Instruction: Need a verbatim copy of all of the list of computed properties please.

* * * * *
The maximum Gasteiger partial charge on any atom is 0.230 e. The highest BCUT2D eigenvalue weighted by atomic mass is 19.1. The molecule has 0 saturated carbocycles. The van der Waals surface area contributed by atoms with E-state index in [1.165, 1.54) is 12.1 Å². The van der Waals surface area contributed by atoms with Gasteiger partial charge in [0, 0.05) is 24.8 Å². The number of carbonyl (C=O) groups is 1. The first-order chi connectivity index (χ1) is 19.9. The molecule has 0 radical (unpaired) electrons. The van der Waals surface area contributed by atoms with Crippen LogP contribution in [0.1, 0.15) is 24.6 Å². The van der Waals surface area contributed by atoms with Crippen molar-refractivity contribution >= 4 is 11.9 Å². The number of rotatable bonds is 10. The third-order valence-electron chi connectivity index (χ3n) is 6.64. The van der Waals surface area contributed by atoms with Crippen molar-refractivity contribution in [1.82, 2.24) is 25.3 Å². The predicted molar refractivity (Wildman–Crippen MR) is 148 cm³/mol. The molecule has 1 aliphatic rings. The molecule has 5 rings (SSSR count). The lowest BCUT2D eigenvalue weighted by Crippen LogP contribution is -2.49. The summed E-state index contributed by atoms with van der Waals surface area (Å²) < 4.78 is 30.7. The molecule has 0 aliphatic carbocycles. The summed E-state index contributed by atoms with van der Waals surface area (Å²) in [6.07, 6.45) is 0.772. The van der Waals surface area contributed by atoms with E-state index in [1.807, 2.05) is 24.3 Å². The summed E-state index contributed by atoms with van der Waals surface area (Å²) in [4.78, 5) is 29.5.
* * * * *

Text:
The maximum Gasteiger partial charge on any atom is 0.230 e. The highest BCUT2D eigenvalue weighted by atomic mass is 19.1. The molecule has 0 saturated carbocycles. The van der Waals surface area contributed by atoms with E-state index in [1.165, 1.54) is 12.1 Å². The van der Waals surface area contributed by atoms with Gasteiger partial charge in [0, 0.05) is 24.8 Å². The number of carbonyl (C=O) groups is 1. The first-order chi connectivity index (χ1) is 19.9. The molecule has 0 radical (unpaired) electrons. The van der Waals surface area contributed by atoms with Crippen LogP contribution in [0.1, 0.15) is 24.6 Å². The van der Waals surface area contributed by atoms with Crippen molar-refractivity contribution >= 4 is 11.9 Å². The number of rotatable bonds is 10. The third-order valence-electron chi connectivity index (χ3n) is 6.64. The van der Waals surface area contributed by atoms with Crippen molar-refractivity contribution in [1.82, 2.24) is 25.3 Å². The predicted molar refractivity (Wildman–Crippen MR) is 148 cm³/mol. The molecule has 1 aliphatic rings. The molecule has 5 rings (SSSR count). The lowest BCUT2D eigenvalue weighted by Crippen LogP contribution is -2.49. The summed E-state index contributed by atoms with van der Waals surface area (Å²) < 4.78 is 30.7. The molecule has 0 aliphatic carbocycles. The summed E-state index contributed by atoms with van der Waals surface area (Å²) in [6.07, 6.45) is 0.772. The van der Waals surface area contributed by atoms with E-state index in [1.807, 2.05) is 24.3 Å². The summed E-state index contributed by atoms with van der Waals surface area (Å²) in [4.78, 5) is 29.5.